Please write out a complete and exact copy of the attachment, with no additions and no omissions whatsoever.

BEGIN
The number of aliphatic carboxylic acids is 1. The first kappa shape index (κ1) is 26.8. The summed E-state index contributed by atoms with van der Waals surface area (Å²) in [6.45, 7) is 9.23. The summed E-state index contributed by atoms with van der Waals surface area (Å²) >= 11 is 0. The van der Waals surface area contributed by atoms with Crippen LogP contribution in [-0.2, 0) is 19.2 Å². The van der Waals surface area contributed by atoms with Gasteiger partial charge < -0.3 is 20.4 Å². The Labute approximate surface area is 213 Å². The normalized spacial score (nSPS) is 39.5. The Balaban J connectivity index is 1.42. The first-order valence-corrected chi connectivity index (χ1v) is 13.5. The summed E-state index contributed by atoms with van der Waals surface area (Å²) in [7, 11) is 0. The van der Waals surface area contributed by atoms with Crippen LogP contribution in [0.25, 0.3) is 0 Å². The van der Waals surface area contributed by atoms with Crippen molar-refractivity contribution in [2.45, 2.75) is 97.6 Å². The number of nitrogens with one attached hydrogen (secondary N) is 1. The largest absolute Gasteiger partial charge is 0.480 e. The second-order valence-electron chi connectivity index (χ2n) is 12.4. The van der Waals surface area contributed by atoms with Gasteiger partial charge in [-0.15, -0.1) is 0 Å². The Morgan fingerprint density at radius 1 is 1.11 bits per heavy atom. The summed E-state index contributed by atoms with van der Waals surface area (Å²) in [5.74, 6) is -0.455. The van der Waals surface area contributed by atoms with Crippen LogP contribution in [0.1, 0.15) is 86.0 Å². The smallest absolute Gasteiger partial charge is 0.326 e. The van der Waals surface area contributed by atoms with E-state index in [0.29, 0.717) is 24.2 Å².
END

The number of aliphatic carboxylic acids is 1. The first kappa shape index (κ1) is 26.8. The summed E-state index contributed by atoms with van der Waals surface area (Å²) in [6.45, 7) is 9.23. The summed E-state index contributed by atoms with van der Waals surface area (Å²) >= 11 is 0. The van der Waals surface area contributed by atoms with Crippen LogP contribution in [-0.2, 0) is 19.2 Å². The van der Waals surface area contributed by atoms with Gasteiger partial charge < -0.3 is 20.4 Å². The Labute approximate surface area is 213 Å². The normalized spacial score (nSPS) is 39.5. The Balaban J connectivity index is 1.42. The first-order valence-corrected chi connectivity index (χ1v) is 13.5. The summed E-state index contributed by atoms with van der Waals surface area (Å²) in [7, 11) is 0. The van der Waals surface area contributed by atoms with Crippen LogP contribution in [0.25, 0.3) is 0 Å². The van der Waals surface area contributed by atoms with Crippen molar-refractivity contribution in [2.45, 2.75) is 97.6 Å². The number of nitrogens with one attached hydrogen (secondary N) is 1. The largest absolute Gasteiger partial charge is 0.480 e. The second-order valence-electron chi connectivity index (χ2n) is 12.4. The van der Waals surface area contributed by atoms with Gasteiger partial charge in [-0.15, -0.1) is 0 Å². The Morgan fingerprint density at radius 1 is 1.11 bits per heavy atom. The summed E-state index contributed by atoms with van der Waals surface area (Å²) in [5.74, 6) is -0.455. The van der Waals surface area contributed by atoms with Crippen LogP contribution in [0.1, 0.15) is 86.0 Å². The smallest absolute Gasteiger partial charge is 0.326 e. The van der Waals surface area contributed by atoms with E-state index in [0.29, 0.717) is 24.2 Å².